The topmost angel only serves to guide the way. He points upwards, to heaven, while delicately holding St Paul’s left hand. There is no real support here: he doesn’t seem to bear any weight – nor does he need to look in the direction of travel, but gazes out with an almost visionary fixation. His wings echo those of his companions beneath, whereas the bend of his right arm parallels the open, accepting gesture of the saint. Paul himself appears in his prime. Unlike St Peter, who is always shown with short grey hair and beard (whether as Christ’s first disciple, or more than thirty years later, at his own death) Paul is identified by dark hair and beard. However, his hair is often thinning, and the beard longer and straighter. Here they are thick, and full-bodied – lustrous even. Maybe this is Poussin taking on board the comment, in 2 Corinthians 12:2, that this rapture happened ‘above fourteen years ago’.
Seen as a whole I find the composition truly remarkable. Intricate, accurate, and almost apparently effortless. The whole grouping is surrounded by an even array of heads, wings, arms and legs radiating in all directions, into and out of the fictive space defined by the painting, in its form a sort of sacred sea urchin. And despite this complexity, the internal logic holds: the way in which they are arranged and support one another, the positions they occupy in space, indeed everything we see, is entirely coherent. St Paul, comfortably borne aloft, looks upwards towards the light. Just above him we can see the edge of a cloud which is outlined by highlights which look just a little like lightning – and this reminds me of another painting of St Paul seeing the light which Poussin must have known.
In Caravaggio’s Conversion of Saul – painted for Santa Maria del Popolo in Rome in 1601, 23 years before Poussin arrived from Paris, and 48 years before his own masterpiece – it is the leg of the horse which defines the light coming down from heaven. Is it just me, or do the diagonals of the leg look almost exactly the same as the highlighting of the clouds? I wonder if Poussin was thinking of this? The gesture of the saint is not entirely different, after all, even if he is being carried towards the light, as opposed to being thrown back by it.
It was the second time Poussin had painted the subject. The first, dating from 1643, just a few years before, was for his friend – and patron – Paul Fréart de Chantelou. It was a direct response to a commission for a painting to hang with one of Chantelou’s prized possessions, Raphael’s equally astonishing Vision of Ezekiel. Poussin seems to have been worried that his painting would not stand up well to the comparison with the great renaissance master, and asked that the two paintings should never be shown together. He even went so far as to suggest that his work might serve as a cover for the Raphael, as a sort-of warm-up act, if you like. Today’s painting was the result of another commission, from writer Paul Scarron, who in 1643 had published A Collection of Some Burlesque Verses. Poussin hated Scarron’s work, and tried to put him off. However, the commission came via Chantelou, and so eventually the painter relented. At first Scarron was offered a bacchanalian subject, but, for whatever reason, this was not what he wanted, and the commission evolved into this inspirational image of the poet’s name saint, Paul. For his second essay on this theme Poussin developed a composition which came far closer to Raphael’s Ezekiel than the earlier version, perhaps because this time, there was no chance of a direct comparison.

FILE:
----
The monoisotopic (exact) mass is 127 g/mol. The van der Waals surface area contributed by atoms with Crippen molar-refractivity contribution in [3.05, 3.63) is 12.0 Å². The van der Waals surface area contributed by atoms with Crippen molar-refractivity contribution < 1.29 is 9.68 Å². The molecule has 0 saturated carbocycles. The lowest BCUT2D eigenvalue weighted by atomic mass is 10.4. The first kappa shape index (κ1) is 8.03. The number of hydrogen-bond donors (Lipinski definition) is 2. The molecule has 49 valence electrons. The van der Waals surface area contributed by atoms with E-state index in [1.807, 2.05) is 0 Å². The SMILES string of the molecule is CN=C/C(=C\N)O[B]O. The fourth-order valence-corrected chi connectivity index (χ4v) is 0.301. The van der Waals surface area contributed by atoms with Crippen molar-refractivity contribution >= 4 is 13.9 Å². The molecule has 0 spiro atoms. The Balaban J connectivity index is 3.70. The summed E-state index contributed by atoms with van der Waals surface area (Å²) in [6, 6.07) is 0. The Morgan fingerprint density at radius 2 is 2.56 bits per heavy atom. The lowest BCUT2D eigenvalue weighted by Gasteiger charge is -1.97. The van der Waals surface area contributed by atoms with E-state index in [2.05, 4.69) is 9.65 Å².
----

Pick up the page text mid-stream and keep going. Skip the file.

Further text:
Poussin’s compositional skills can not be denied, and he deployed them in equal measure when painting dancers – just one of the reasons why the exhibition Poussin and the Dance is such a delight. I do hope you can join me on Tuesday, and then, the following week, for Dürer’s Journeys. If there’s time in between I may blog about the charming drawing below, but it’s going to be a busy week (see the diary). However, I wanted to show it to you today, to give you a chance to see it in person. Having been bought at a clearance sale for $30 it has only recently been authenticated as an original, and is on display at Agnews (6 St James’s Place) from 10-6 Monday-Friday until 10 December. Do go and see it if you can get into London – just ring on the bell and ask to see the Dürer. I did earlier in the week, and it is a wonderful experience – they are most welcoming, and very generous with their time and expertise. It really is worthwhile spending the time with just one drawing – although there are also other treasures on show. While you’re there, if anyone has a spare $50 million…